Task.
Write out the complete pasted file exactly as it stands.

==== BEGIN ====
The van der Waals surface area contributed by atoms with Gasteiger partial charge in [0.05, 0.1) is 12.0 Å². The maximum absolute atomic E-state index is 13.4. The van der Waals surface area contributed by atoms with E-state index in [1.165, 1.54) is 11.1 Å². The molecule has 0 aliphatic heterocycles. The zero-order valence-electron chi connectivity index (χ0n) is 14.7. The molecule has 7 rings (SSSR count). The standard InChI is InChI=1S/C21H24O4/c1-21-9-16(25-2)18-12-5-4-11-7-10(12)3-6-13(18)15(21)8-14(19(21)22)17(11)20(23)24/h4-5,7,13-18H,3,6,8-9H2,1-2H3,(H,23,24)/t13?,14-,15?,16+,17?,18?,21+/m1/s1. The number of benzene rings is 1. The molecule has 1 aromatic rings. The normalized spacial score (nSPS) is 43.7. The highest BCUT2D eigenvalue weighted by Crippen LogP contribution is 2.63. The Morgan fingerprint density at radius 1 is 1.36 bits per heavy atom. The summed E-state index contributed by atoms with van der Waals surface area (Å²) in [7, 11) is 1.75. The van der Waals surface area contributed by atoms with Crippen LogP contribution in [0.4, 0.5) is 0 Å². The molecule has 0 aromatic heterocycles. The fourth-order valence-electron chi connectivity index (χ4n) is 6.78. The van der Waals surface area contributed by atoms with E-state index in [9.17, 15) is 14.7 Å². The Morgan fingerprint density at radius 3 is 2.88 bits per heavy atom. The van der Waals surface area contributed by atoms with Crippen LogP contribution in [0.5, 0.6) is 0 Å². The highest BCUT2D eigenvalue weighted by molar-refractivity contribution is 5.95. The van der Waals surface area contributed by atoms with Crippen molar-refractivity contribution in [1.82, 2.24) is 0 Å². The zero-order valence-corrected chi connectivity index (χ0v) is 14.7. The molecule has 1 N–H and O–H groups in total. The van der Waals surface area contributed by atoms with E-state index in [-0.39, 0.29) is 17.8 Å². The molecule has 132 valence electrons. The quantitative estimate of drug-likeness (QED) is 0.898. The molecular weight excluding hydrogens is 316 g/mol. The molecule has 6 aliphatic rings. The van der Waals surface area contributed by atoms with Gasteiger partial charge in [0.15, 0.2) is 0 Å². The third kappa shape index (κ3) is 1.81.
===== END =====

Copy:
The van der Waals surface area contributed by atoms with Gasteiger partial charge in [0.05, 0.1) is 12.0 Å². The maximum absolute atomic E-state index is 13.4. The van der Waals surface area contributed by atoms with E-state index in [1.165, 1.54) is 11.1 Å². The molecule has 0 aliphatic heterocycles. The zero-order valence-electron chi connectivity index (χ0n) is 14.7. The molecule has 7 rings (SSSR count). The standard InChI is InChI=1S/C21H24O4/c1-21-9-16(25-2)18-12-5-4-11-7-10(12)3-6-13(18)15(21)8-14(19(21)22)17(11)20(23)24/h4-5,7,13-18H,3,6,8-9H2,1-2H3,(H,23,24)/t13?,14-,15?,16+,17?,18?,21+/m1/s1. The number of benzene rings is 1. The molecule has 1 aromatic rings. The normalized spacial score (nSPS) is 43.7. The highest BCUT2D eigenvalue weighted by Crippen LogP contribution is 2.63. The Morgan fingerprint density at radius 1 is 1.36 bits per heavy atom. The summed E-state index contributed by atoms with van der Waals surface area (Å²) in [7, 11) is 1.75. The van der Waals surface area contributed by atoms with Crippen LogP contribution in [0.4, 0.5) is 0 Å². The molecule has 0 aromatic heterocycles. The fourth-order valence-electron chi connectivity index (χ4n) is 6.78. The van der Waals surface area contributed by atoms with E-state index in [9.17, 15) is 14.7 Å². The Morgan fingerprint density at radius 3 is 2.88 bits per heavy atom. The van der Waals surface area contributed by atoms with Crippen LogP contribution in [0.5, 0.6) is 0 Å². The highest BCUT2D eigenvalue weighted by molar-refractivity contribution is 5.95. The van der Waals surface area contributed by atoms with Crippen molar-refractivity contribution in [1.82, 2.24) is 0 Å². The zero-order valence-corrected chi connectivity index (χ0v) is 14.7. The molecule has 1 N–H and O–H groups in total. The van der Waals surface area contributed by atoms with E-state index in [-0.39, 0.29) is 17.8 Å². The molecule has 132 valence electrons. The quantitative estimate of drug-likeness (QED) is 0.898. The molecular weight excluding hydrogens is 316 g/mol. The molecule has 6 aliphatic rings. The van der Waals surface area contributed by atoms with Gasteiger partial charge in [0.15, 0.2) is 0 Å². The third kappa shape index (κ3) is 1.81.